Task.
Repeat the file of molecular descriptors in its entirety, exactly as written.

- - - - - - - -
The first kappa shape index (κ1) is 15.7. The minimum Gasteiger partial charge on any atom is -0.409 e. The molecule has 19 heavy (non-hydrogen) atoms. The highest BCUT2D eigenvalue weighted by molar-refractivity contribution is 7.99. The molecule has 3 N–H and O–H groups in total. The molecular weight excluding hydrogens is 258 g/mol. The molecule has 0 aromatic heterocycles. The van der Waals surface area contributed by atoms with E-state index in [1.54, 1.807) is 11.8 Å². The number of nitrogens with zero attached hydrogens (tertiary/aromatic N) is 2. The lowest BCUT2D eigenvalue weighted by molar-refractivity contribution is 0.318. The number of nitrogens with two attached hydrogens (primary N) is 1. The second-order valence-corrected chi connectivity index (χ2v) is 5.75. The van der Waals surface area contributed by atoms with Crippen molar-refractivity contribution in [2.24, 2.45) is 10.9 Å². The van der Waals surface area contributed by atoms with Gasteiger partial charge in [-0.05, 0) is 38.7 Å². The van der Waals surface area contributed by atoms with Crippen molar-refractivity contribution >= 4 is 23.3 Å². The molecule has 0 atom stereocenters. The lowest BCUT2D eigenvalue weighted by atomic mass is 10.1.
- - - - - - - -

The first kappa shape index (κ1) is 15.7. The minimum Gasteiger partial charge on any atom is -0.409 e. The molecule has 19 heavy (non-hydrogen) atoms. The highest BCUT2D eigenvalue weighted by molar-refractivity contribution is 7.99. The molecule has 3 N–H and O–H groups in total. The molecular weight excluding hydrogens is 258 g/mol. The molecule has 0 aromatic heterocycles. The van der Waals surface area contributed by atoms with E-state index in [1.54, 1.807) is 11.8 Å². The number of nitrogens with zero attached hydrogens (tertiary/aromatic N) is 2. The lowest BCUT2D eigenvalue weighted by molar-refractivity contribution is 0.318. The number of nitrogens with two attached hydrogens (primary N) is 1. The second-order valence-corrected chi connectivity index (χ2v) is 5.75. The van der Waals surface area contributed by atoms with Crippen molar-refractivity contribution in [2.24, 2.45) is 10.9 Å². The van der Waals surface area contributed by atoms with Gasteiger partial charge in [-0.05, 0) is 38.7 Å². The van der Waals surface area contributed by atoms with Crippen molar-refractivity contribution >= 4 is 23.3 Å². The molecule has 0 atom stereocenters. The lowest BCUT2D eigenvalue weighted by atomic mass is 10.1.